Note: The counts for hemodialysis and peritoneal dialysis are monthly or daily codes. The procedure codes indicate individual procedures.
There was a 36% mortality in the dialysis group during the two year period. The comorbidity percentages in the table below exceed 100 percent because these conditions are not exclusive. There are state by state variations in the characteristics of the ESRD patients: Maine has the lowest mortality, but the highest rates of comorbidities and graft complications. Maine also has the highest rate of surgical thrombectomy without revision.
Patient Characteristics by State
New Hampshire (N=604)
Age (mean yrs)
Patients <40 yrs old (%) 14.9 14.1 18.0 40 to 65 yrs 36.3 37.6 40.6 65 to 75 yrs 32.4 32.1 26.2 >75 yrs
Sex (% male)
Race (% white)
A summary of the patients with an intact graft through the period of study is given in Table 4. The intact group are listed as “No Graft Complications”. The patients tended to be younger, more often male and white, and to have a lower incidence of comorbidities. In spite of these characteristics the “Intact” patients had the same 36% mortality rate during the period as those requiring a procedure. Mortality by age, sex and comorbidity are also given in Table 4.
Patient Characteristics N=1477
No Graft Complications (N=821)
Graft Complications (N=656)
Age (mean yrs)
<40 yrs (%)
40 to 65 yrs
65 to 75 yrs
Sex (% male)
Race (% white)
The mean follow up time in this cohort of ESRD patients in 1992 through 1993 is 448.5 days. Four different survival analyses were conducted, all were stratified by comorbidites, age and sex, state and type of graft (where appropriate):
1) Survival of grafts from placement to *any* event (revision, thrombolysis, next access).
2) Survival of *primary* grafts to any event (no dialysis more than 30 days prior to access, and the start of the study time more than 30 days before the surgery for the graft)
3) Survival of grafts to next ‘access’. This included or excluded revisions.
4) Survival of thrombectomy, ‘Declot’, compared to revision, ‘Revise’.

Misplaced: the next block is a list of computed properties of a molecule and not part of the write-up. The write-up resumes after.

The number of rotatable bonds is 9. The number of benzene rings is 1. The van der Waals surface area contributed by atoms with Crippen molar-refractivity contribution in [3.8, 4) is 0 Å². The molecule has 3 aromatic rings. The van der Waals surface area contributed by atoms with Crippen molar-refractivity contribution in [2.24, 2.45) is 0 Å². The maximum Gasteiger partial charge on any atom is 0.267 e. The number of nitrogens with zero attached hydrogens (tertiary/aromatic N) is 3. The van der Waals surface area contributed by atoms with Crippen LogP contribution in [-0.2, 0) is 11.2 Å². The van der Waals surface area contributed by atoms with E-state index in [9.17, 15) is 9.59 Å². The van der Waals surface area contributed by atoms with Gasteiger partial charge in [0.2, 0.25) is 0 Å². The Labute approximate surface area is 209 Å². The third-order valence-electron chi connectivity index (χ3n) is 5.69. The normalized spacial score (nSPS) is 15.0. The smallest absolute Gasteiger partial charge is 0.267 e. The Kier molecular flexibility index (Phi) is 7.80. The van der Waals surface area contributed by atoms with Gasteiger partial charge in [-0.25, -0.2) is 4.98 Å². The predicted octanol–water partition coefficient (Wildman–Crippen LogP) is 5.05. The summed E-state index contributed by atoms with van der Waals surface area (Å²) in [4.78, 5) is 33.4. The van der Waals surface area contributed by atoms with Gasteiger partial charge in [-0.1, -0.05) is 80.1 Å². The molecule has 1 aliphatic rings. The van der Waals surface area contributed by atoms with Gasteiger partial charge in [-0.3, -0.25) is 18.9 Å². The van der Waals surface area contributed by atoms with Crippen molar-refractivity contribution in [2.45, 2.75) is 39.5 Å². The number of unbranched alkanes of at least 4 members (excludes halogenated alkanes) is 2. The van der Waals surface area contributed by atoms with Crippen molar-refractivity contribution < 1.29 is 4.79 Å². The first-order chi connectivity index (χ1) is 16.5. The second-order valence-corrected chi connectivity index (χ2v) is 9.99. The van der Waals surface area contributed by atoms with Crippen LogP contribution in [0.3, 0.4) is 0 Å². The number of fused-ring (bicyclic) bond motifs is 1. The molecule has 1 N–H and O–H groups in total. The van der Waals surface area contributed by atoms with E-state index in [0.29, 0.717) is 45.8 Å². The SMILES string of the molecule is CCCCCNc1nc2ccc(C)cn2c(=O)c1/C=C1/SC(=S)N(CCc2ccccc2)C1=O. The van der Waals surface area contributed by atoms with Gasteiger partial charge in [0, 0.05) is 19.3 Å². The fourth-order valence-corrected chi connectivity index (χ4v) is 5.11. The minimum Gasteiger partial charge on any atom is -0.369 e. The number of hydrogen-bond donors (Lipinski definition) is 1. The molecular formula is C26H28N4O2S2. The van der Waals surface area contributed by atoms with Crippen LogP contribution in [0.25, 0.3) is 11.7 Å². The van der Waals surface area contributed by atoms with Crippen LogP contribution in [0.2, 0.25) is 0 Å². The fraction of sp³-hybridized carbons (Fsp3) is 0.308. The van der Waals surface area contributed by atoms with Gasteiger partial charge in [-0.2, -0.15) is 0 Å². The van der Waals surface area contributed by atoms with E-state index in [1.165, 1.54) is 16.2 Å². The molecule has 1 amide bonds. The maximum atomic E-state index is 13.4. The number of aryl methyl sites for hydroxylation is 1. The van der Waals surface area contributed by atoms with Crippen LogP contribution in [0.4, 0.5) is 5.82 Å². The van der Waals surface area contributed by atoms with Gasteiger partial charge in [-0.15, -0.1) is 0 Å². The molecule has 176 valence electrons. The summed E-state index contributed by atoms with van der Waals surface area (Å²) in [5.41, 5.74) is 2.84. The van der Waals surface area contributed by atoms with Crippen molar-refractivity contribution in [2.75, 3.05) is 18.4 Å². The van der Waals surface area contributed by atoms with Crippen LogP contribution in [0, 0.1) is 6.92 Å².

As expected from the literature the overall survival of patients at two years is about 57% (Figure 1). Patient survival is affected by age, diabetes, coronary artery disease, a history of CHF and by state (which may be an indicator for the state differences in population comorbidities).
Figure 1: Survival of ESRD patients during ’92 and ’93
Figure 2: ESRD patient survival by diabetic status. p=0.0002
Figure 3: ESRD patient survival by chf. p<0.0001 Figure 4: ESRD patient survival by state. p=0.0285 20=Maine 30=New Hampshire 47=Vermont The labels are obscured but New Hampshire (30) is the lowest curve and Maine (20) is the highest, indicating higher two year survival for Maine patients compared to New Hampshire and Vermont. Furthermore this difference existed in spite of the Maine patients’ mean age and number of co-morbidities exceeding that of New Hampshire. When further analysis is performed using Hospital Referral Region (HRR) rather than state as the regional variable, more information emerges. There are five HRRs in the three states. Bangor and Portland, in Maine, Lebanon and Manchester in New Hampshire, and Burlington in Vermont. This represents the five large hospitals and their referral areas in the region. Few dialysis related procedures are performed in the other hospitals in northern New England. There are a total of sixteen dialysis centers in the three states. Figure 5 Survival of patients who required a graft procedure during the two years by HRR: Group 1, Bangor, and group 3, Lebanon (Dartmouth), had significantly higher patient survival during the two year period. This analysis includes only patients with a procedure. . logrank pyrs censor if ok==1,by(hrr) Group Events Predicted ------------------------------------- 1 5 10.92 <------------- Fewer deaths than predicted 2 55 52.35 3 6 13.27 <------------- in these two regions 4 39 31.47 5 20 16.99 ------------------------------------- chi2(4) = 9.67 Pr>chi2 = 0.0464
‘Events’ in the logrank analysis are deaths. Only the two regions 1 and 3 had fewer ‘events’ than predicted. Region 4, Manchester, had 24% more deaths than predicted by age and other variables. This suggests that the state analysis contains, for Maine, one region (1) responsible for the better outcome and, in New Hampshire, one region (4) responsible for the worse outcome.
. survsum pyrs censor if ok==1 ,by(hrr)
Group Obs. Died Median Mean
1 50 5 . 14.75921
2 268 55 . 6.367693
3 62 6 . 14.78029
4 163 39 . 5.348637
5 84 20 . 5.567967
Total 627 125 . .
If survival of all patients, including those with no procedure during the two years (the ‘intact’ group), is analyzed by HRR: